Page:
Her club seeks to discourage these purchases, in part by hanging posters on the IUG campus, with captions and slogans reading: “Whenever we buy or sell a Zionist product, we help to murder one of our family members;” “To boycott is dignity. It is power;” “The jailor never frees the occupied, the occupied fights for freedom. Start with boycotting;” “Boycotting is a call for freedom.” One poster contains what Mohammed describes as the campaign’s motto:”To boycott is to resist and to resist is to boycott!”

“We are now witnessing a kind of revolution, in South Africa, in Britain, in many countries that are boycotting Israeli goods,” she said. “So why not start from the inside?”

Vending machine victory

Her club has also targeted institutional purchases by IUG and its contractors. “We went to the IUG student council and suggested a campaign to boycott Israeli goods,” she said. “After our suggestion, we took a formal letter from the head of the student council to the cafeteria. They appraised and accepted the idea.

“They were okay with implementing it, although they said they were selling no Israeli goods. But as I left the cafeteria, I saw some for sale in a vending machine. I spoke to its owner, who said it would be the last time I would see his company selling Israeli products at IUG. Since then, I have not seen any.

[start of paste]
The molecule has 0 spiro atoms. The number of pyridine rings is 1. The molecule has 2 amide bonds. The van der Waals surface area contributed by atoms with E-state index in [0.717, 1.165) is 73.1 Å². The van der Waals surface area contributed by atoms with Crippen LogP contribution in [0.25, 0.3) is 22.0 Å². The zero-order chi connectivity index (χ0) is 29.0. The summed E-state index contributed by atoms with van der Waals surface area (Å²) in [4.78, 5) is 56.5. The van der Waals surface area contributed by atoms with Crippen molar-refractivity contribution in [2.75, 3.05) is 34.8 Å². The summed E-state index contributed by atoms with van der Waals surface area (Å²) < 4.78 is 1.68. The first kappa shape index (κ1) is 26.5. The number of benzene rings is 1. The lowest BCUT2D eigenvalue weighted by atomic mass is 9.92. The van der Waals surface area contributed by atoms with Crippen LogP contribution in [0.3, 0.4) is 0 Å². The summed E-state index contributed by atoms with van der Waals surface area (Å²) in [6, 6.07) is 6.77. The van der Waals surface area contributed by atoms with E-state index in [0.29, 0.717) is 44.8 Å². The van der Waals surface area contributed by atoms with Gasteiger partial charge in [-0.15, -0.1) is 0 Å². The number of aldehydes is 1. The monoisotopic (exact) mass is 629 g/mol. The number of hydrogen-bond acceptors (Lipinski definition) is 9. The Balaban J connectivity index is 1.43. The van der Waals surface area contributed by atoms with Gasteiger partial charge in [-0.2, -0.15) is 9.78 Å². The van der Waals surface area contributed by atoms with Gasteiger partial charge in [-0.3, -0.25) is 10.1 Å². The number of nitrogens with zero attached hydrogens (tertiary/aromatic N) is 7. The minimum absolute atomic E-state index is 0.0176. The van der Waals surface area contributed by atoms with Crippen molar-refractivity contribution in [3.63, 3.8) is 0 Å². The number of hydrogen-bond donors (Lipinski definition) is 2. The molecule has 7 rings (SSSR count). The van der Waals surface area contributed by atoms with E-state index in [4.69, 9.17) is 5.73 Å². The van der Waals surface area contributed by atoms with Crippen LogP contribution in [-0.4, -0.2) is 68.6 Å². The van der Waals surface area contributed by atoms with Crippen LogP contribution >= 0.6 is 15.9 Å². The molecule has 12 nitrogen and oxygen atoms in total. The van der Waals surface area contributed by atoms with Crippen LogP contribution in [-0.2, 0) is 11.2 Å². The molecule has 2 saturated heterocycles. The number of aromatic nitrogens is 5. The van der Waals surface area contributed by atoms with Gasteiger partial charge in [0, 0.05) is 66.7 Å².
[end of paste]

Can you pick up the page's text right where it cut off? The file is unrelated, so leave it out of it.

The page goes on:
“We have also talked about this with shops outside the university. Many of them have stocked Israeli goods. But again, the most important thing is to begin from the inside. When students know that these products are prohibited, they will not buy them from the outside either.”


The BDS movement connects Palestinian student activists with their counterparts around the world, Mohammed said. “We can’t do anything alone here in Gaza. There is a mutual, reciprocal relationship between BDS activists in Gaza and people abroad. We can’t boycott Israel without the help of activists elsewhere. Their support gives us motivation to go on.

“I know that many students all over the world love us, and appreciate our fight to get our freedom and our rights. So our message, and our appeal to them, is to not turn their backs on us, and to keep their support up. I appreciate everything they have done to support us.”

Haidar Eid noted that the IUG campaign “comes within the context of the support that Palestinian students have been getting from their peers in European, American and South African universities. Such support includes the latest resolution by Wits student council to endorse the BDS call, and the 34 British campuses occupied by students in solidarity with Palestine in general, and Gaza in particular, during the Gaza massacre.”

Recalling his own days as a student activist during the first intifada, he referred to a tradition of Palestinian student resistance. “Students were at the forefront,” he said. “They confronted occupation forces from the West Bank to the Gaza Strip, at an-Najah, Birzeit and Islamic Universities.”

Joe Catron is a US activist based in Gaza, Palestine. He works with the Centre for Political and Development Studies (CPDS) and other Palestinian groups and international solidarity networks, particularly in support of the boycott, divestment and sanctions and prisoners’ movements. He blogs at and tweets at @jncatron.